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Fairy and Folk Tales of the Irish Peasantry

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Author Topic: Fairy and Folk Tales of the Irish Peasantry  (Read 602 times)
Kendall Conway
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« Reply #45 on: January 22, 2009, 01:30:45 pm »

BEWITCHED BUTTER (DONEGAL).
MISS LETITIA MACLINTOCK.

Not far from Rathmullen lived, last spring, a family called Hanlon; and in a farm-house, some fields distant, people named Dogherty. Both families had good cows, but the Hanlons were fortunate in possessing a Kerry cow that gave more milk and yellower butter than the others.

Grace Dogherty, a young girl, who was more admired than loved in the neighbourhood, took much interest in the Kerry cow, and appeared one night at Mrs. Hanlon's door with the modest request--

"Will you let me milk your Moiley cow?"

"An' why wad you wish to milk wee Moiley, Grace, dear," inquired Mrs. Hanlon.

"Oh, just becase you're sae throng at the present time."

"Thank you kindly, Grace, but I'm no too throng to do my ain work. I'll no trouble you to milk."

The girl turned away with a discontented air; but the next evening, and the next, found her at the cow-house door with the same request.

p. 150

At length Mrs. Hanlon, not knowing well how to persist in her refusal, yielded, and permitted Grace to milk the Kerry cow.

She soon had reason to regret her want of firmness. Moiley gave no milk to her owner.

When this melancholy state of things lasted for three days, the Hanlons applied to a certain Mark McCarrion, who lived near Binion.

"That cow has been milked by someone with an evil eye," said he. "Will she give you a wee drop, do you think? The full of a pint measure wad do."

"Oh, ay, Mark, dear; I'll get that much milk frae her, any way."

"Weel, Mrs. Hanlon, lock the door, an' get nine new pins that was never used in clothes, an' put them into a saucepan wi' the pint o' milk. Set them on the fire, an' let them come to the boil."

The nine pins soon began to simmer in Moiley's 1 milk.

Rapid steps were heard approaching the door, agitated knocks followed, and Grace Dogherty's high-toned voice was raised in eager entreaty.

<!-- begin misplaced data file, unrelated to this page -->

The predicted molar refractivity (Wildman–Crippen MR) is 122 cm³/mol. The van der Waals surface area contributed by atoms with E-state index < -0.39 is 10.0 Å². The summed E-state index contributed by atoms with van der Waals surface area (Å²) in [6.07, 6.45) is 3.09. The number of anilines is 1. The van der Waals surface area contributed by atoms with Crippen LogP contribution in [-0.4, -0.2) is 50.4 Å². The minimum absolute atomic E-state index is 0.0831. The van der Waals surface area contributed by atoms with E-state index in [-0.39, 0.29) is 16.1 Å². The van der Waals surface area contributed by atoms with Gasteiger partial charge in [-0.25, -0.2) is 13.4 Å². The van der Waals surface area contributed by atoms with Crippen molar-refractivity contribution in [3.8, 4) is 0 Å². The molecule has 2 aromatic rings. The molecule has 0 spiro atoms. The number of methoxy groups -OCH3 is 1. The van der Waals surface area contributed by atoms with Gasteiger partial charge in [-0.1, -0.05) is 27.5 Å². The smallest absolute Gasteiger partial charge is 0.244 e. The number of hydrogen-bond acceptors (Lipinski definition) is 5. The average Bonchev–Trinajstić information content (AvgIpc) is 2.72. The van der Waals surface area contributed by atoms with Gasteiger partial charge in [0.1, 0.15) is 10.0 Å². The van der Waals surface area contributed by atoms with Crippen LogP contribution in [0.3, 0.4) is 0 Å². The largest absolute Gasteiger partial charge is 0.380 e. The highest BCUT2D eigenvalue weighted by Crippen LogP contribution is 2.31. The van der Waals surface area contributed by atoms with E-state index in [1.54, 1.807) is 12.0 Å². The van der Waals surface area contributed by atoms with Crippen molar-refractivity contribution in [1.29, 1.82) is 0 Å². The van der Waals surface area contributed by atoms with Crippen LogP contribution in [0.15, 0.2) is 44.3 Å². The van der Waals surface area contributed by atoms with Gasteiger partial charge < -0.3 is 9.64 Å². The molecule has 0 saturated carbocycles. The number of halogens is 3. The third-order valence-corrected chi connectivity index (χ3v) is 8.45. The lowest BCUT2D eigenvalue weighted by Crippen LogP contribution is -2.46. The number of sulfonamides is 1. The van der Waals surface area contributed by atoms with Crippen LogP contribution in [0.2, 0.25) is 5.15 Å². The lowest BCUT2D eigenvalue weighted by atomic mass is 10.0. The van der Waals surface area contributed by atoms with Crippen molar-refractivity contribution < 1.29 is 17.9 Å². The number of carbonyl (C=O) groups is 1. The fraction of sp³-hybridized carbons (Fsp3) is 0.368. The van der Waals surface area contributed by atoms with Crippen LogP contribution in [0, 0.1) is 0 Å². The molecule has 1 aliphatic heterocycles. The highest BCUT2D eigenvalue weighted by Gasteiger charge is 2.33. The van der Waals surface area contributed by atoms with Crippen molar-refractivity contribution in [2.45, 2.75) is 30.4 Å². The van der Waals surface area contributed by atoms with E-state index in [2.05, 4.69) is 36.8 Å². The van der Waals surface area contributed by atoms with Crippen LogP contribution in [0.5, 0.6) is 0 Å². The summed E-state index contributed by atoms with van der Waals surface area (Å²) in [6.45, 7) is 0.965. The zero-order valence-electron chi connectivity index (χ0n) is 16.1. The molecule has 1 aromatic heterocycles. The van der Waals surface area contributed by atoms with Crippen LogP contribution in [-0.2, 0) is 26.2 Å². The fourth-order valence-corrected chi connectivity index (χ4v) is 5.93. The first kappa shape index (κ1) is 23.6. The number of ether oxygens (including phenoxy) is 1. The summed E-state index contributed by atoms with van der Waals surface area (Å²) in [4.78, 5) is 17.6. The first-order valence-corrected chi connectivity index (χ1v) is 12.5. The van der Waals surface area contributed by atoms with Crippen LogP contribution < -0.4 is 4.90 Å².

"Let me in, Mrs. Hanlon!" she cried. "Tak off that cruel pot! Tak out them pins, for they're pricking holes in my heart, an' I'll never offer to touch milk of yours again."

[There is hardly a village in Ireland where the milk is not thus believed to have been stolen times upon times. There are many counter-charms. Sometimes the coulter of a plough will be heated red-hot, and the witch will rush in, crying out that she is burning. A new horse-shoe or donkey-shoe, heated and put under the churn, with three straws, if possible, stolen at midnight from over the witches' door, is quite infallible.--ED.]



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Footnotes
150:1 In Connaught called a "mweeal" cow--i.e., a cow without horns. Irish maol, literally, blunt. When the new hammerless breech-loaders came into use two or three years ago, Mr. Douglas Hyde heard a Connaught gentleman speak of them as the "mweeal" guns, because they had no cocks.



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Kendall Conway
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« Reply #46 on: January 22, 2009, 01:31:13 pm »

p. 151

A QUEEN'S COUNTY WITCH 1
IT was about eighty years ago, in the month of May, that a Roman Catholic clergyman, near Rathdowney, in the Queen's County, was awakened at midnight to attend a dying man in a distant part of the parish. The priest obeyed without a murmur, and having performed his duty to the expiring sinner, saw him depart this world before he left the cabin. As it was yet dark, the man who had called on the priest offered to accompany him home, but he refused, and set forward on his journey alone. The grey dawn began to appear over the hills. The good priest was highly enraptured with the beauty of the scene, and rode on, now gazing intently at every surrounding object, and again cutting with his whip at the bats and big beautiful night-flies which flitted ever and anon from hedge to hedge across his lonely way. Thus engaged, he journeyed on slowly, until the nearer approach of sunrise began to render objects completely discernible, when he dismounted from his horse, and slipping his arm out of the rein, and drawing forth his "Breviary" from his pocket, he commenced reading his "morning office" as he walked leisurely along.